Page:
Some of the books went back to the 1800s. Hanson picked up one with the word "STEAM" embossed in gold letters across the leather cover. A golden planet Earth spun beneath the word STEAM, powered through its orbits by two huge elbow pipes, one sticking out of the Pacific Ocean, the other rising from North Africa, both of them pumping golden clouds of steam. The book was filled with flow charts and numerical tables, exploded diagrams of valves and heat-return systems, fine engravings of steam boilers. It was as if the book contained all the rules for a predictable steam-driven universe, a world of order and dependability.

Photographs covered one wall, old photographs where the hands and faces of people passing in the background were streaked and blurred by their movement. The old man, alive, looked out at Hanson from them, his age changing from twenty to fifty, a mustache there, a beard in one, looking out from the beams and pipes of a power plant, standing by a Ford coupe on a dirt road, holding a stringer of trout, looking out from each one as if he had something to tell him, something that Hanson had been trying to figure out for a long time. A double-barrelled Winchester shotgun with exposed hammers stood propped in the corner next to the bed. Hanson picked it up, brought it to his shoulder, then lowered it and thumbed it open. Brass-cased buckshot rounds shone in the steel receiver.

Hanson looked out through the bedroom door at the old man. He thought of the thunderstorm the night before, and imagined lightning, like flash powder for old photos, blazing through the house, lighting the room for an instant, freezing it in time. The old man, the dog, and the green-and-gold curtains of flies swarming the windows.

Dana's voice came up through the floor, calling him down to the basement.

"He made this," Dana said, spinning the chrome-silver wheel of a lathe. "Hand-ground those carbon steel blades. Look," he said, slapping the cast-iron base, "the bearings, the bed, everything. The best craftsmen make their own tools.

"That's a forge over there," he said, pointing. "He could melt steel in that. In his basement. And come on over here," he said. "Look at this work bench..."

"Hello?" It was the Medical Examiner at the top of the stairs, his face flushed, wearing a wrinkled gray suit. He looked like a salesman down on his luck. "It's a ripe one all right."

The sun had come out and the grass was steaming. Dana helped the ME unload the gurney from his station wagon, and Hanson pulled out the body bag, the acrid smell of rubberized plastic, like the dead air leaking from a tire, stunning him with memories for a moment.

They tucked the body bag under and around the old man, like a rubber sleeping bag, and zipped it closed. Hanson slipped his hands beneath the bloated shoulders and the ME took the feet.

"Real easy now," the ME said, "easy..."

It sounded almost like someone sitting up suddenly in the bath- tub. The weight shifted, pulling the body bag out of their arms and onto the gurney where it shuddered and lurched from side to side.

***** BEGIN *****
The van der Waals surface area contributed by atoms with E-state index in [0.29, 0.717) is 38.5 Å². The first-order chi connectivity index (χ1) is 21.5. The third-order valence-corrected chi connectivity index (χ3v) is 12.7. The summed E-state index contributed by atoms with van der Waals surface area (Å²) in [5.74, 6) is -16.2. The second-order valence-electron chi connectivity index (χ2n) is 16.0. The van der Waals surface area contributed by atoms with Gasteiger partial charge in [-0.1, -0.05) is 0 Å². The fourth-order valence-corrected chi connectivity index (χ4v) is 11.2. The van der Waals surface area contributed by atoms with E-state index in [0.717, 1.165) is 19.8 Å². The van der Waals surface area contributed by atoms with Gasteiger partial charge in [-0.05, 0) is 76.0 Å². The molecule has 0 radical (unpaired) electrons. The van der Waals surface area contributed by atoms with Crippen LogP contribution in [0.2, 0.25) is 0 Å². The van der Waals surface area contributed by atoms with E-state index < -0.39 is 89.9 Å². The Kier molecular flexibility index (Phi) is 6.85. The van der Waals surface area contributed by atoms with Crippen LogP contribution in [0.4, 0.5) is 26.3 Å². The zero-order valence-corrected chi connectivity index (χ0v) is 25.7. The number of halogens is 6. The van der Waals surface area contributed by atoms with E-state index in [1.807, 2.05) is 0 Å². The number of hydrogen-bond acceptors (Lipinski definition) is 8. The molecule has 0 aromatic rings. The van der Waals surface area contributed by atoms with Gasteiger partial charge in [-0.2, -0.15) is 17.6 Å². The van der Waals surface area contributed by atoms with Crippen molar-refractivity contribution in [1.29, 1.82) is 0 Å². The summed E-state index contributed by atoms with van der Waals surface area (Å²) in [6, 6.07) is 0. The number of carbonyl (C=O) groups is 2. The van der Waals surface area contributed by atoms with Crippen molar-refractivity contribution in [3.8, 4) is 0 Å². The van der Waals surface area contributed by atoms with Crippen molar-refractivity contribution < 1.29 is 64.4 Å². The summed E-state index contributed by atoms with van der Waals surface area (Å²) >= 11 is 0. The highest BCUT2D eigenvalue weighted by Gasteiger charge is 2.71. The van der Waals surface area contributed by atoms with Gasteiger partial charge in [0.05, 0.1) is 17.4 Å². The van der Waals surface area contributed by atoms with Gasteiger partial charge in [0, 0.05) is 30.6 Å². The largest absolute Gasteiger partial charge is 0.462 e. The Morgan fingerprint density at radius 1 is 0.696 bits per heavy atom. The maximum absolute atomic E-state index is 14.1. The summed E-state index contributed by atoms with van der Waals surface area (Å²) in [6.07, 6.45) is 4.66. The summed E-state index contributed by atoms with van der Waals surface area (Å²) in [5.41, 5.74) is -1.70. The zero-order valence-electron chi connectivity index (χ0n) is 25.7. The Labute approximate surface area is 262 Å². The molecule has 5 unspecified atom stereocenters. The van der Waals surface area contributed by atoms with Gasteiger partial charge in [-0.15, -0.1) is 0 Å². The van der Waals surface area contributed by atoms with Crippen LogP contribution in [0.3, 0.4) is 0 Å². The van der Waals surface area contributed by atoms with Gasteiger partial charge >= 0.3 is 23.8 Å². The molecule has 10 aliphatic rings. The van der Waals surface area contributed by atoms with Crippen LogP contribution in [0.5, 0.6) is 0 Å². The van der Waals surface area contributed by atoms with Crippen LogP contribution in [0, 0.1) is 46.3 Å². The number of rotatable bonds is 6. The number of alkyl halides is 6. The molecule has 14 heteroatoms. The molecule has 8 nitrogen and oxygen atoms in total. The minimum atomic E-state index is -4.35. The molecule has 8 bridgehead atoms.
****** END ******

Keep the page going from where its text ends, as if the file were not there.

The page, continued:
The ME said, "Damn."

"Damn," he said again. "What a week. Monday I had to police up a skydiver whose chute didn't open. That's a stupid so-called 'sport,' if you ask me. And the next day there was the son of a bitch -- pardon my French -- out in the county, who shot himself in the kitchen and left the stove on. The body popped, exploded, before I got there. One hundred and nineteen degrees in that trailer house. That's official. I hung a thermometer. I mean, is that some cheap, thoughtless behavior, or what? People just don't think. If you want to kill yourself, fine. That's your business. But show a little courtesy to others. The world goes on, you know."

A supervisor had to cover any situation involving a death, even if it was a natural, and Sgt. Bendix was out in front of the house, standing by his patrol car, nodding and listening to the man in khaki trousers and blue dress shirt who had driven up in a grey Mercedes. The ME drove off in his county station wagon as Dana and Hanson walked over to them. Hanson's wool uniform was still damp, heavy and hot in the sun. It would be another month, he thought, before the department switched over to short-sleeve shirts. Bendix watched them come, tapping his own chest as he looked straight at Hanson. "The happy face," Dana said.

Hanson glanced down at the yellow face that smiled from his shirt. "Mister Happy Face says, 'If you like everybody, everybody will like you.'" He took it off and dropped it in his breast pocket.

They nodded to Mr. Jensen as Bendix introduced him.

"He was a smart man," Jensen said. "An engineer. I guess you could call him an inventor. Not that he ever made much money.

"This used to be a nice neighborhood," he said, looking at Hanson. "My wife grew up here."

Hanson nodded.

"We had the money to move him out of this neighborhood and put him in a home. I mean a nice place. Where he could be with people his own age. He wouldn't even talk about it," Jensen said, looking at the house where a seedy robin in the front yard cocked his head and studied a patch of dead grass.

"In denial," Sergeant Bendix said.

The robin pecked the grass.

"A refusal to come to terms with his own mortality," Sergeant Bendix said. "Quite common at his age."